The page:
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While setting up docker on Ubuntu 20.04 I did sudo usermod -G docker $USER. As noted in related questions here, I missed the -a flag and replaced all secondary groups. However, I didn't realize this until after I rebooted my machine. This is a single-user work station. I could fix this with root, but I don't have the password. How do I restore the proper groups without root access? The only one that causes a problem now is sudo, but I'm sure others will crop up. Can I do anything without reinstalling Ubuntu from scratch?

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  • @A.B So does your suggestion mean creating a simple DOCKERFILE for an ubuntu container and then open a shell in that container? – Code-Guru Jun 17 at 19:59
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    "Else you can use the standard method of a rescue iso to recover root access." This is probably the real solution I'm looking for. Will you post an actual answer with a few more details? – Code-Guru Jun 17 at 20:16
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    askubuntu.com/q/70442/158442 – muru Jun 18 at 4:15
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You still have one group left: docker. That means you still have control over the docker daemon. This daemon can run a container with the host's root filesystem mounted and then the container can edit files (vi is available in busybox) or simpler: can chroot to the host's filesystem.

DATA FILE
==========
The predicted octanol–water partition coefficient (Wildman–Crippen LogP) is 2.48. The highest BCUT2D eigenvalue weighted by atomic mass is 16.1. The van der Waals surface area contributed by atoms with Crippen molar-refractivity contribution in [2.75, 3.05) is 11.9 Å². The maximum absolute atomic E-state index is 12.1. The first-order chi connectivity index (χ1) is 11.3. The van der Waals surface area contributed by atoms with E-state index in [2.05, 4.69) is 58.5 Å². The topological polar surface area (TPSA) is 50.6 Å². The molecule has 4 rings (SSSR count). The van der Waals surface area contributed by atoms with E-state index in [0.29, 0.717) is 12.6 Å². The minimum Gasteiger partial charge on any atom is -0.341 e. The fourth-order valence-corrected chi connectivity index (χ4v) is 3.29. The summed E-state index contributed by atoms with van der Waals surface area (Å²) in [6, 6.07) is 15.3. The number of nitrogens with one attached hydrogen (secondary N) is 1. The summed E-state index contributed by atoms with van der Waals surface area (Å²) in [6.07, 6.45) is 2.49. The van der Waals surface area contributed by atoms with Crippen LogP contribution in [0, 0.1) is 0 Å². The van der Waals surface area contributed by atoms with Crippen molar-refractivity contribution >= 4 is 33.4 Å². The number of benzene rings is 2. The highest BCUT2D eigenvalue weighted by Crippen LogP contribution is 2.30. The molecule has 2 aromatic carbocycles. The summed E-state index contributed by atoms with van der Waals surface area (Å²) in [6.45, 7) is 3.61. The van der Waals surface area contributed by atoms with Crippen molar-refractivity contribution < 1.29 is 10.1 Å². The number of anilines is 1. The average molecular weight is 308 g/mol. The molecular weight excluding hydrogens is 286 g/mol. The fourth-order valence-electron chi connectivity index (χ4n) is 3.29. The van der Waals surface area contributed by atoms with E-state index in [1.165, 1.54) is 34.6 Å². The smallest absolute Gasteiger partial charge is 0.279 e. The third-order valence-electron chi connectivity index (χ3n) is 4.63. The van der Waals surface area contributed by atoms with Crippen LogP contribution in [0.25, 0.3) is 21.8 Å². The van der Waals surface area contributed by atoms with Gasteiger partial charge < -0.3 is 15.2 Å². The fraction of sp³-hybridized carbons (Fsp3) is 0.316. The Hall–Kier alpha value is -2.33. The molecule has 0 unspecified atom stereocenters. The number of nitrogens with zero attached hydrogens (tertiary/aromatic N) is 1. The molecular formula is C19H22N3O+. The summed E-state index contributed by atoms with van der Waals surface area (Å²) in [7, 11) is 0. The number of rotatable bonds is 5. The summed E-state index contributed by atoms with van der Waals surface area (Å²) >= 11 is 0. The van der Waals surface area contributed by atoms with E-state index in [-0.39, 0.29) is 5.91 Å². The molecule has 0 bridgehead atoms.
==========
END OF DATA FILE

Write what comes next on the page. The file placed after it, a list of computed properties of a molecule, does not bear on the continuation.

Download a minimal busybox image:

myuser@myhost:~$ docker pull busybox
Using default tag: latest
latest: Pulling from library/busybox
b71f96345d44: Pull complete 
Digest: sha256:930490f97e5b921535c153e0e7110d251134cc4b72bbb8133c6a5065cc68580d
Status: Downloaded newer image for busybox:latest
docker.io/library/busybox:latest

Run a container with this image interactively and in privileged mode (in case AppArmor would block the chroot command later without it):

$ docker run -it --mount type=bind,source=/,target=/host --privileged busybox

Continue with interactive commands from the container. You can simply chroot to the mount point to "enter" the root filesystem and get all Ubuntu commands:

/ # chroot /host

Use adduser which is a simpler wrapper around useradd:

root@74fc1b7903e5:/# adduser myuser sudo
Adding user `myuser' to group `sudo' ...
Adding user myuser to group sudo
Done.
root@74fc1b7903e5:/# exit
exit
/ # exit

Either logout and relog, or change group manually:

myuser@myhost$ sg sudo

And root access is restored:

myuser@myhost$ sudo -i
[sudo] password for myuser:
root@myhost# 

Conclusion: be very prudent when allowing remote access to Docker (through port 2375/TCP). It means root access by default.

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    Running docker pull before docker run is not required. Docker will download the image automatically if it's missing. I think you can remove it to focus on the (awesome) solution. – A.L Jun 18 at 15:07
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Can I do anything without reinstalling Ubuntu from scratch?

Aside from the docker-specific method given in the other answer, if you have physical access and there are not countermeasures* in place then you can nearly always get into a system if you are prepared to reboot it.

There are a couple common methods.

One is to use a livecd and mount the filesystem.

Another is to use the "init=/bin/sh" trick, when you get the grub menu select your boot option but instead of pressing enter you press "e", then you add "init=/bin/sh" to the kernel command line. This should drop you to a shell early in the boot process. The root file system is probablly still read only at this point so do mount -o remount,rw / to make it writable. You should then be able to set a root password with passwd root or add a user to the sudo group by using adduser myuser sudo. When you have finished making your edits you can then do exec init to continue the boot process as normal.

* bios/bootloader passwords would be one, some types disk encryption may be another.

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  • Thanks for the answer. – Code-Guru Jul 6 at 21:59

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